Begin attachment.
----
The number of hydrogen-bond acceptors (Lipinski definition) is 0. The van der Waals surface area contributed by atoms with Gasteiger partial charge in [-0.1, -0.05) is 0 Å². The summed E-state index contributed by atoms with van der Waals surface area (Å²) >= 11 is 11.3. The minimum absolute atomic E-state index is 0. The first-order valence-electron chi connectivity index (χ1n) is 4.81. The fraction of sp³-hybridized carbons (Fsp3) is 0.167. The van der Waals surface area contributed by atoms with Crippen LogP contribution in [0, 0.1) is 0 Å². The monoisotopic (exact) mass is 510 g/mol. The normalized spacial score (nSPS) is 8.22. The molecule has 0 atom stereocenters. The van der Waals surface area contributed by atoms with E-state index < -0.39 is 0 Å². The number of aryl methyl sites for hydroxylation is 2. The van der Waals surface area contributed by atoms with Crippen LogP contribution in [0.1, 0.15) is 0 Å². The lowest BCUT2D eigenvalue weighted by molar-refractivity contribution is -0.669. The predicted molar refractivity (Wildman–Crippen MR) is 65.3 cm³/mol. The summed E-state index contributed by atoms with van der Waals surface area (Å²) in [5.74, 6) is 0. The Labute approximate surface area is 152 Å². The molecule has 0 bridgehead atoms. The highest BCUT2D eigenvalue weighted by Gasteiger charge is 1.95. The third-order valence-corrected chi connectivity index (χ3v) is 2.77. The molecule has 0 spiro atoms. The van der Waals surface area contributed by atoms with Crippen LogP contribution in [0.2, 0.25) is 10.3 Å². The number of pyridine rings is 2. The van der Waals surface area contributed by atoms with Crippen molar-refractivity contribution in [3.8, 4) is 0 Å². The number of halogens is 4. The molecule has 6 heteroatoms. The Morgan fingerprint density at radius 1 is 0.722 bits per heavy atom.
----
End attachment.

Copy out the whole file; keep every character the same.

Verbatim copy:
The number of hydrogen-bond acceptors (Lipinski definition) is 0. The van der Waals surface area contributed by atoms with Gasteiger partial charge in [-0.1, -0.05) is 0 Å². The summed E-state index contributed by atoms with van der Waals surface area (Å²) >= 11 is 11.3. The minimum absolute atomic E-state index is 0. The first-order valence-electron chi connectivity index (χ1n) is 4.81. The fraction of sp³-hybridized carbons (Fsp3) is 0.167. The van der Waals surface area contributed by atoms with Crippen LogP contribution in [0, 0.1) is 0 Å². The monoisotopic (exact) mass is 510 g/mol. The normalized spacial score (nSPS) is 8.22. The molecule has 0 atom stereocenters. The van der Waals surface area contributed by atoms with E-state index < -0.39 is 0 Å². The number of aryl methyl sites for hydroxylation is 2. The van der Waals surface area contributed by atoms with Crippen LogP contribution in [0.1, 0.15) is 0 Å². The lowest BCUT2D eigenvalue weighted by molar-refractivity contribution is -0.669. The predicted molar refractivity (Wildman–Crippen MR) is 65.3 cm³/mol. The summed E-state index contributed by atoms with van der Waals surface area (Å²) in [5.74, 6) is 0. The Labute approximate surface area is 152 Å². The molecule has 0 bridgehead atoms. The highest BCUT2D eigenvalue weighted by Gasteiger charge is 1.95. The third-order valence-corrected chi connectivity index (χ3v) is 2.77. The molecule has 0 spiro atoms. The van der Waals surface area contributed by atoms with Crippen LogP contribution in [0.2, 0.25) is 10.3 Å². The number of pyridine rings is 2. The van der Waals surface area contributed by atoms with Crippen molar-refractivity contribution in [3.8, 4) is 0 Å². The number of halogens is 4. The molecule has 6 heteroatoms. The Morgan fingerprint density at radius 1 is 0.722 bits per heavy atom.